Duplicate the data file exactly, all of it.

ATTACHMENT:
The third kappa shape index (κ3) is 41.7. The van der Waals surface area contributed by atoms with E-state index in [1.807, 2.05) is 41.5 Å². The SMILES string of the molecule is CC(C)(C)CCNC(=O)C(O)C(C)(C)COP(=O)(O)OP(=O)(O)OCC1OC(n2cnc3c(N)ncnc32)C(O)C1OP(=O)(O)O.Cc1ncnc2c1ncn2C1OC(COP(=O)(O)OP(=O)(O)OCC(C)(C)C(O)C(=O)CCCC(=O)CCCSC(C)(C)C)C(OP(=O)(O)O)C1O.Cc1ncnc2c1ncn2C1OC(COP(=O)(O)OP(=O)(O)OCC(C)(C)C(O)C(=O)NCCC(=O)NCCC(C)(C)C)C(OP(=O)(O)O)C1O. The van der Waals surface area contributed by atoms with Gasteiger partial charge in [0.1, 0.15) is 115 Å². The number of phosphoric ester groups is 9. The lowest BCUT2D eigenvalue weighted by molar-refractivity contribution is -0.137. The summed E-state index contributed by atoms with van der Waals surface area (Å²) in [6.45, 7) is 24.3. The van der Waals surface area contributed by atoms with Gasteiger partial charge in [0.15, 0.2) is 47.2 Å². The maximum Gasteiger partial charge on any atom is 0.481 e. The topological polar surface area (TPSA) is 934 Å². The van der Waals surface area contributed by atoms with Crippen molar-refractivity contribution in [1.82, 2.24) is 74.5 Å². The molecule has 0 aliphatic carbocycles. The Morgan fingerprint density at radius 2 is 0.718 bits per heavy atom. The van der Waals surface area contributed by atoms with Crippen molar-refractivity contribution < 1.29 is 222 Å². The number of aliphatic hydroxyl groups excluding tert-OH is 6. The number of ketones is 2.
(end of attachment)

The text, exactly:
The third kappa shape index (κ3) is 41.7. The van der Waals surface area contributed by atoms with E-state index in [1.807, 2.05) is 41.5 Å². The SMILES string of the molecule is CC(C)(C)CCNC(=O)C(O)C(C)(C)COP(=O)(O)OP(=O)(O)OCC1OC(n2cnc3c(N)ncnc32)C(O)C1OP(=O)(O)O.Cc1ncnc2c1ncn2C1OC(COP(=O)(O)OP(=O)(O)OCC(C)(C)C(O)C(=O)CCCC(=O)CCCSC(C)(C)C)C(OP(=O)(O)O)C1O.Cc1ncnc2c1ncn2C1OC(COP(=O)(O)OP(=O)(O)OCC(C)(C)C(O)C(=O)NCCC(=O)NCCC(C)(C)C)C(OP(=O)(O)O)C1O. The van der Waals surface area contributed by atoms with Gasteiger partial charge in [0.1, 0.15) is 115 Å². The number of phosphoric ester groups is 9. The lowest BCUT2D eigenvalue weighted by molar-refractivity contribution is -0.137. The summed E-state index contributed by atoms with van der Waals surface area (Å²) in [6.45, 7) is 24.3. The van der Waals surface area contributed by atoms with Gasteiger partial charge in [0.15, 0.2) is 47.2 Å². The maximum Gasteiger partial charge on any atom is 0.481 e. The topological polar surface area (TPSA) is 934 Å². The van der Waals surface area contributed by atoms with Crippen molar-refractivity contribution in [1.82, 2.24) is 74.5 Å². The molecule has 0 aliphatic carbocycles. The Morgan fingerprint density at radius 2 is 0.718 bits per heavy atom. The van der Waals surface area contributed by atoms with Crippen molar-refractivity contribution < 1.29 is 222 Å². The number of aliphatic hydroxyl groups excluding tert-OH is 6. The number of ketones is 2.